Spanish, it’s worth mentioning, is a language I’ve never studied formally, though I watched Sesame Street, grew up in California, and hung out with Spanish Translation & Interpretation students in graduate school, and my bestie is Puerto Rican with visiting parents who use Spanish with one another and a son in Spanish immersion school. Comprendo, pero no hablo bien. Spanish is just a normal part of living in California, even if you don’t really speak it.

I’m a super word nerd, and I love to geek out over language. There are lots of other linguistic bits and pieces that I’ve dabbled in along the way, especially in my travelling days–learn at least to say hello, thank you, and ask for beer, food, and a toilet. Perhaps one of the most interesting conversations I’ve had recently, and one which made me feel like all those years of study might have been worth something, was when I overheard a colleague struggling to understand the person on the other end of her phone call. “I’m sorry, I just can’t undrstand you, could you repeat your self, please?” She painfully repeated multiple times, until finally grabbing my attention. “Serena,” she said, cupping the receiver with her hand. “Will you listen to this guy and tell me if he’s even speaking English? I can’t undrstand a word he’s saying.” I took the phone and listened thoughtfully for a few seconds. It was clearly not English, I heard pattern and structure on an intuitive level, and was pretty sure I heard things that sounded like latin cognates. “Hi,” I interjected. “What’s your name?” He suddenly stopped chattering and simply responded, “Yanos.” Sounds Greek, maybe, I wondered. “Clearly not a native speaker of English, I asked, “Yanos, where are you from?” “Hungary,” he replied. “Yanos, we don’t speak Hungarian and we’re going to need you to use English, I requested. “Oh, I’m sorry, I don’t know what I was thinking, I must have gotten carried away and was thinking I was talking to my niece who comes over here to help me.” Yanos is getting on in years and there was likely some early onset dementia at play in that exchange, and while my very intelligent colleague was focused on making English sense out of his Hungarian, my multi-linguistically trained brain simply absorbed like a sponge, processed, and allowed me to identify quickly that it was not English, not even gibberish, process, and move on to the next logical question to narrow down what we were hearing.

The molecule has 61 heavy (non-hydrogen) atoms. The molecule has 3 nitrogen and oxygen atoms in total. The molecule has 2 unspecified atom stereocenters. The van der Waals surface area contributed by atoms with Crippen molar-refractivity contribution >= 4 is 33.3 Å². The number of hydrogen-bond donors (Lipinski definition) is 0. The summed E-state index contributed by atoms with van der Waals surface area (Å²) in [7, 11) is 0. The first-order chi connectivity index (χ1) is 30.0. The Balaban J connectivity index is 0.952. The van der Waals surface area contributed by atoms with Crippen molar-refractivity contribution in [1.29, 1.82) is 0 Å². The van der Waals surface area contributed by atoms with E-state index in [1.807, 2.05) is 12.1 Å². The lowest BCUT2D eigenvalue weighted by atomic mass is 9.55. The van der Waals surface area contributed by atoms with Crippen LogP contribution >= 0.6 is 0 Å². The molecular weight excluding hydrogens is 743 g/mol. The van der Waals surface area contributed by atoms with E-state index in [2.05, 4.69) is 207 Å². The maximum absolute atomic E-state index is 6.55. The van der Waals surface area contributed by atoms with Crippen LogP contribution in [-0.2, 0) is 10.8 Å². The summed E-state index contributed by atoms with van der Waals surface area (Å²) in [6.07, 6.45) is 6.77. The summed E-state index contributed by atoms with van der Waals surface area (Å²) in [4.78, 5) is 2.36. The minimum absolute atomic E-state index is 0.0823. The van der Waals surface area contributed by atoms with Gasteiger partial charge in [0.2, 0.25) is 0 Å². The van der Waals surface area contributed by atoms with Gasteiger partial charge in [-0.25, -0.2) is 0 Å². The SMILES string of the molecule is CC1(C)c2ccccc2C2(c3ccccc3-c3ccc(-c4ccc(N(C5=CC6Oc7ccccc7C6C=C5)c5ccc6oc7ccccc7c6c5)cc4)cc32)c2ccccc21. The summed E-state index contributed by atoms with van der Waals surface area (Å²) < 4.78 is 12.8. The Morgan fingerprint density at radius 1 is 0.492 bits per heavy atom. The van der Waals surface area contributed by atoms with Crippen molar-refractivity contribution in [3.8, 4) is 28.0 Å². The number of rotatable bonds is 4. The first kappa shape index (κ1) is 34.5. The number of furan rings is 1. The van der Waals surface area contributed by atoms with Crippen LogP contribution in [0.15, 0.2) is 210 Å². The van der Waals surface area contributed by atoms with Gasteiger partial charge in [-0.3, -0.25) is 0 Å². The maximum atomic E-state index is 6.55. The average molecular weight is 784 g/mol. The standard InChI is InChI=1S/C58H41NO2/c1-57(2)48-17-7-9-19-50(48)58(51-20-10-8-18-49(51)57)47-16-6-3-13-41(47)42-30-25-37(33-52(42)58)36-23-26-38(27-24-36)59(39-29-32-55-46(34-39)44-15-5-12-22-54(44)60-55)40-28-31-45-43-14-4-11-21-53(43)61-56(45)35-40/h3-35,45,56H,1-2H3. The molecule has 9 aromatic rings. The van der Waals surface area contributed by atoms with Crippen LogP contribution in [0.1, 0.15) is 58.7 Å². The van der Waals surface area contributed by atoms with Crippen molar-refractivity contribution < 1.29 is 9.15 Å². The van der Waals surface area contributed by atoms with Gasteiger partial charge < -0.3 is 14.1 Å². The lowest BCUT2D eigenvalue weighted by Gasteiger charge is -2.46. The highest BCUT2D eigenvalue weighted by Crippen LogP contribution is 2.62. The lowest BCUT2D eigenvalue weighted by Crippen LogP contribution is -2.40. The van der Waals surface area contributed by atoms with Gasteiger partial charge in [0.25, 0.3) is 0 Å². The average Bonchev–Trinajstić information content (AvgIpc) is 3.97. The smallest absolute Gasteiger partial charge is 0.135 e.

So Now What?

My brain is still wired like a linguist and many chunks of all that language learning are certainly hard-wired into my brain, though I did not actively resurrect any of these skills, and it’s totally worth keeping on the list, so this one will totally roll over to next year–the question is, which one?

Next post: did I fold any origami this year?